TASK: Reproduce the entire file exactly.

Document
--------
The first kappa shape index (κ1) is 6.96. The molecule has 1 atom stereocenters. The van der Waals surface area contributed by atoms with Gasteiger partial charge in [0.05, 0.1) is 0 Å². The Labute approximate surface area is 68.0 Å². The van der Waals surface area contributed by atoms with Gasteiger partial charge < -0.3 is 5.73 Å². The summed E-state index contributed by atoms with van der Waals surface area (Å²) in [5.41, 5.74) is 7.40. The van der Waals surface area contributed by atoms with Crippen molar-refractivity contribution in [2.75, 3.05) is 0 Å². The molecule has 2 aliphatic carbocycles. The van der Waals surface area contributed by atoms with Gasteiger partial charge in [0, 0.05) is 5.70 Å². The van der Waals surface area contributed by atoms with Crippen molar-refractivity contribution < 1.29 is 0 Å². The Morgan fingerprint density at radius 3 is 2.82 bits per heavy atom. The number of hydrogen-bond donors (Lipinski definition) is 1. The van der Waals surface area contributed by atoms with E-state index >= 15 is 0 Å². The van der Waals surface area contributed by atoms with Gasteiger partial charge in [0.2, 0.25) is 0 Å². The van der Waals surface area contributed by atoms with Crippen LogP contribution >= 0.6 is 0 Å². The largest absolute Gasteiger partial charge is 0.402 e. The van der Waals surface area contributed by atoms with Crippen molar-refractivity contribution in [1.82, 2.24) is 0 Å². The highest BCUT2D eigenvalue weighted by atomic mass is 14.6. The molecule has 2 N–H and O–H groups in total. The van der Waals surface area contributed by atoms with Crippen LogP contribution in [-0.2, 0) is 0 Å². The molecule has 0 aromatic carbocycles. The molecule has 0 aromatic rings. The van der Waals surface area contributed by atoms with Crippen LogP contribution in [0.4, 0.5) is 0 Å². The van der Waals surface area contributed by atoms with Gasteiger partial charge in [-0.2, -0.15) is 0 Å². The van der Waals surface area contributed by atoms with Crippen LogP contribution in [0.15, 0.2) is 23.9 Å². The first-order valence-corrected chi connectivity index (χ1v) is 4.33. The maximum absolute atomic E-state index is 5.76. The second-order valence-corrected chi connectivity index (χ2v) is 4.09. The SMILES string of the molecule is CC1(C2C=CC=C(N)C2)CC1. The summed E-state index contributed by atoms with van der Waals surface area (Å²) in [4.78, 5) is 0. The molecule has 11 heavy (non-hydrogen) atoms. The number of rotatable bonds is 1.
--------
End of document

The first kappa shape index (κ1) is 6.96. The molecule has 1 atom stereocenters. The van der Waals surface area contributed by atoms with Gasteiger partial charge in [0.05, 0.1) is 0 Å². The Labute approximate surface area is 68.0 Å². The van der Waals surface area contributed by atoms with Gasteiger partial charge < -0.3 is 5.73 Å². The summed E-state index contributed by atoms with van der Waals surface area (Å²) in [5.41, 5.74) is 7.40. The van der Waals surface area contributed by atoms with Crippen molar-refractivity contribution in [2.75, 3.05) is 0 Å². The molecule has 2 aliphatic carbocycles. The van der Waals surface area contributed by atoms with Gasteiger partial charge in [0, 0.05) is 5.70 Å². The van der Waals surface area contributed by atoms with Crippen molar-refractivity contribution < 1.29 is 0 Å². The Morgan fingerprint density at radius 3 is 2.82 bits per heavy atom. The number of hydrogen-bond donors (Lipinski definition) is 1. The van der Waals surface area contributed by atoms with E-state index >= 15 is 0 Å². The van der Waals surface area contributed by atoms with Gasteiger partial charge in [0.2, 0.25) is 0 Å². The van der Waals surface area contributed by atoms with Crippen LogP contribution >= 0.6 is 0 Å². The largest absolute Gasteiger partial charge is 0.402 e. The van der Waals surface area contributed by atoms with Crippen molar-refractivity contribution in [1.82, 2.24) is 0 Å². The highest BCUT2D eigenvalue weighted by atomic mass is 14.6. The molecule has 2 N–H and O–H groups in total. The van der Waals surface area contributed by atoms with Crippen LogP contribution in [-0.2, 0) is 0 Å². The molecule has 0 aromatic carbocycles. The molecule has 0 aromatic rings. The van der Waals surface area contributed by atoms with Crippen LogP contribution in [0.4, 0.5) is 0 Å². The van der Waals surface area contributed by atoms with Gasteiger partial charge in [-0.2, -0.15) is 0 Å². The van der Waals surface area contributed by atoms with Crippen LogP contribution in [0.15, 0.2) is 23.9 Å². The first-order valence-corrected chi connectivity index (χ1v) is 4.33. The maximum absolute atomic E-state index is 5.76. The second-order valence-corrected chi connectivity index (χ2v) is 4.09. The SMILES string of the molecule is CC1(C2C=CC=C(N)C2)CC1. The summed E-state index contributed by atoms with van der Waals surface area (Å²) in [4.78, 5) is 0. The molecule has 11 heavy (non-hydrogen) atoms. The number of rotatable bonds is 1.